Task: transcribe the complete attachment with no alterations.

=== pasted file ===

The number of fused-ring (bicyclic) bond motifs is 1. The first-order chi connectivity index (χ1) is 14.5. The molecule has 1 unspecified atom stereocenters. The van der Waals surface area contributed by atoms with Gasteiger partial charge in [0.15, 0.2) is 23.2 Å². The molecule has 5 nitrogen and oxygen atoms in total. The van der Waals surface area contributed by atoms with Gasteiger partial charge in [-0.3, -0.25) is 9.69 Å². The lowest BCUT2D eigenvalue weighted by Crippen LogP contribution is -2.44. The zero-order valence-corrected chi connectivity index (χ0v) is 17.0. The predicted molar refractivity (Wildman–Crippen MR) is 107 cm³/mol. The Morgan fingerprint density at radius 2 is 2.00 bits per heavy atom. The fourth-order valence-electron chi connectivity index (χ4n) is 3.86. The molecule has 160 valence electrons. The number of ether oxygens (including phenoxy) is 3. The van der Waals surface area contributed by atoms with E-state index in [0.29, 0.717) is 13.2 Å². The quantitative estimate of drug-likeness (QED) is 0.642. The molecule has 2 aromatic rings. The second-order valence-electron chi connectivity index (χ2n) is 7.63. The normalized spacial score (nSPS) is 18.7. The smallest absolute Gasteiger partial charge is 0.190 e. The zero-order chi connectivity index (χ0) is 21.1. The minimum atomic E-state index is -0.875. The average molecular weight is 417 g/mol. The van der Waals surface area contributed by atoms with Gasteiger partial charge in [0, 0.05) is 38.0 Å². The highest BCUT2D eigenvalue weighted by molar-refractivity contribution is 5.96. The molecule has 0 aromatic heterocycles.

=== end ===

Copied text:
The number of fused-ring (bicyclic) bond motifs is 1. The first-order chi connectivity index (χ1) is 14.5. The molecule has 1 unspecified atom stereocenters. The van der Waals surface area contributed by atoms with Gasteiger partial charge in [0.15, 0.2) is 23.2 Å². The molecule has 5 nitrogen and oxygen atoms in total. The van der Waals surface area contributed by atoms with Gasteiger partial charge in [-0.3, -0.25) is 9.69 Å². The lowest BCUT2D eigenvalue weighted by Crippen LogP contribution is -2.44. The zero-order valence-corrected chi connectivity index (χ0v) is 17.0. The predicted molar refractivity (Wildman–Crippen MR) is 107 cm³/mol. The Morgan fingerprint density at radius 2 is 2.00 bits per heavy atom. The fourth-order valence-electron chi connectivity index (χ4n) is 3.86. The molecule has 160 valence electrons. The number of ether oxygens (including phenoxy) is 3. The van der Waals surface area contributed by atoms with E-state index in [0.29, 0.717) is 13.2 Å². The quantitative estimate of drug-likeness (QED) is 0.642. The molecule has 2 aromatic rings. The second-order valence-electron chi connectivity index (χ2n) is 7.63. The normalized spacial score (nSPS) is 18.7. The smallest absolute Gasteiger partial charge is 0.190 e. The zero-order chi connectivity index (χ0) is 21.1. The minimum atomic E-state index is -0.875. The average molecular weight is 417 g/mol. The van der Waals surface area contributed by atoms with Gasteiger partial charge in [0, 0.05) is 38.0 Å². The highest BCUT2D eigenvalue weighted by molar-refractivity contribution is 5.96. The molecule has 0 aromatic heterocycles.